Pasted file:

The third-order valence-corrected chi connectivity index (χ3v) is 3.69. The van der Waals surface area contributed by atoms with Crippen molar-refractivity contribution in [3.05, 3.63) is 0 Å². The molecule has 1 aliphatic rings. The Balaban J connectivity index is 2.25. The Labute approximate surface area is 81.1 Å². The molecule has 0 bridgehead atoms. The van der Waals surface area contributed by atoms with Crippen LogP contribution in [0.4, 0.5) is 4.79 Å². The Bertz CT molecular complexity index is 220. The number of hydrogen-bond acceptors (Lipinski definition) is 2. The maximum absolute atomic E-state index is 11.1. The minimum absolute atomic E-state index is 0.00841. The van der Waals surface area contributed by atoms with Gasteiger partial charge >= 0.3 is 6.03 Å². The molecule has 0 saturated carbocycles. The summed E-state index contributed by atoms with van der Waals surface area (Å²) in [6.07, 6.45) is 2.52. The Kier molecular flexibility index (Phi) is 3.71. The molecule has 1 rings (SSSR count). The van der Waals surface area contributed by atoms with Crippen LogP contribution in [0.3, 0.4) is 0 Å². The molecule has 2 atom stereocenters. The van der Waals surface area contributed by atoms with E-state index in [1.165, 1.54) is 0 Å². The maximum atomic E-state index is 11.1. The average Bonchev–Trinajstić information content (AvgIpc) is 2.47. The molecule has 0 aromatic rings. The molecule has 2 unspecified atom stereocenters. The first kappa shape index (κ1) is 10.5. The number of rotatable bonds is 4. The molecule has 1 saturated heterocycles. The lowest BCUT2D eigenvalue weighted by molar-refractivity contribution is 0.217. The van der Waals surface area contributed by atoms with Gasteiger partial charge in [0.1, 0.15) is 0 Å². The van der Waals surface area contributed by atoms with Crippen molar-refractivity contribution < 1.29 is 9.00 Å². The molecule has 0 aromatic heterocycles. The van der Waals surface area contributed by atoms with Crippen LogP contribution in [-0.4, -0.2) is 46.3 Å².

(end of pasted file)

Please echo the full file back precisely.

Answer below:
The third-order valence-corrected chi connectivity index (χ3v) is 3.69. The van der Waals surface area contributed by atoms with Crippen molar-refractivity contribution in [3.05, 3.63) is 0 Å². The molecule has 1 aliphatic rings. The Balaban J connectivity index is 2.25. The Labute approximate surface area is 81.1 Å². The molecule has 0 bridgehead atoms. The van der Waals surface area contributed by atoms with Crippen LogP contribution in [0.4, 0.5) is 4.79 Å². The Bertz CT molecular complexity index is 220. The number of hydrogen-bond acceptors (Lipinski definition) is 2. The maximum absolute atomic E-state index is 11.1. The minimum absolute atomic E-state index is 0.00841. The van der Waals surface area contributed by atoms with Gasteiger partial charge >= 0.3 is 6.03 Å². The molecule has 0 saturated carbocycles. The summed E-state index contributed by atoms with van der Waals surface area (Å²) in [6.07, 6.45) is 2.52. The Kier molecular flexibility index (Phi) is 3.71. The molecule has 1 rings (SSSR count). The van der Waals surface area contributed by atoms with Crippen LogP contribution in [0.3, 0.4) is 0 Å². The molecule has 2 atom stereocenters. The van der Waals surface area contributed by atoms with E-state index in [1.165, 1.54) is 0 Å². The maximum atomic E-state index is 11.1. The average Bonchev–Trinajstić information content (AvgIpc) is 2.47. The molecule has 0 aromatic rings. The molecule has 2 unspecified atom stereocenters. The first kappa shape index (κ1) is 10.5. The number of rotatable bonds is 4. The molecule has 1 saturated heterocycles. The lowest BCUT2D eigenvalue weighted by molar-refractivity contribution is 0.217. The van der Waals surface area contributed by atoms with Gasteiger partial charge in [0.1, 0.15) is 0 Å². The van der Waals surface area contributed by atoms with Crippen molar-refractivity contribution < 1.29 is 9.00 Å². The molecule has 0 aromatic heterocycles. The van der Waals surface area contributed by atoms with Crippen LogP contribution in [-0.4, -0.2) is 46.3 Å².